True, it was borne of pessimism: In France, the first country in the Old World to grant Jews full rights as citizens, the young Hungarian journalist, Theodor Herzl, was covering the Dreyfus affair in Paris in 1895. It occurred to him that if an angry mob of citizens of the most enlightened society in the world at the time could march through the streets chanting, “Mort aux Juifs,” (“Death to the Jews”) then there was no future for Jews in the Diaspora. It was this pessimistic outlook which inspired him to convene the First Zionist Congress in Basel two years later. The rest, of course, is history.
Im tirtzu, ein zo agadah. If you will it, said Herzl, it is no dream. That is an undeniably optimistic statement.
And you know? We can still follow Herzl’s lead. We can return to the tremendous optimism that yielded Medinat Yisrael, the State of Israel, the greatest Jewish miracle of our time. And who brought about that miracle? We did.
Close your eyes for a moment. Imagine the Israel that you want your great-grandchildren to visit, to know, to love. Is it a peaceful place? Is it well-developed? Economically stable? Vital? Not bathed in fear? Living in harmony with her neighbors? A vibrant, Jewish democracy? Imagine that for a moment.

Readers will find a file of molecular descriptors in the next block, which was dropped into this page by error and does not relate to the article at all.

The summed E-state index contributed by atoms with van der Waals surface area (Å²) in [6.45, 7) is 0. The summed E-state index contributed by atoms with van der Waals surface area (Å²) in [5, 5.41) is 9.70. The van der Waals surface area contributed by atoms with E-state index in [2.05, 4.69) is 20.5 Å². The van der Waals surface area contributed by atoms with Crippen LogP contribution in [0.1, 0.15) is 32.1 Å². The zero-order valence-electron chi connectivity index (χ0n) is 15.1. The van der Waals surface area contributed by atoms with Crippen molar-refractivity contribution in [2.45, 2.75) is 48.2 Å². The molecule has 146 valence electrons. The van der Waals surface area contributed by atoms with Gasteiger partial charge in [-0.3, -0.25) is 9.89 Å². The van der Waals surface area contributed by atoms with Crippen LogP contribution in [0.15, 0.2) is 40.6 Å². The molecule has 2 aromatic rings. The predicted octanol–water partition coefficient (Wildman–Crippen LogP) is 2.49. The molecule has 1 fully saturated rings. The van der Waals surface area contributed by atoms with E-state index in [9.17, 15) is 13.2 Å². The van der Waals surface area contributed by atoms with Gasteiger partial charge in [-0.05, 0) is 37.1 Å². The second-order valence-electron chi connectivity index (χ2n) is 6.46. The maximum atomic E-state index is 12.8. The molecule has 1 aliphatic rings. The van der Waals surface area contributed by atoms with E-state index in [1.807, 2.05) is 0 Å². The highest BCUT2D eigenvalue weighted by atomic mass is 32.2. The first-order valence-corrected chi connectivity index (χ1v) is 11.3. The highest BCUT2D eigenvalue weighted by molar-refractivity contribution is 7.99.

We will disagree about the various political wranglings that must take place to build that Israel. As the old joke goes, two Jews, three opinions. And it is OK to disagree, as long as we do so respectfully. But everybody around the table has to keep talking to each other.
(An aside: Regarding respectful disagreement, I’m afraid that on the domestic front we Jews and ohavei tsiyyon / lovers of Israel on both sides of the recent debate over the Iranian nuclear deal have been guilty of not merely being uncivil, but downright appalling public rhetoric, so much so that the Anti-Defamation League had to speak up to condemn it forcefully, calling it “hateful,” “vicious,” and “dehumanizing.” I certainly hope that such horrible discourse will never be heard again.)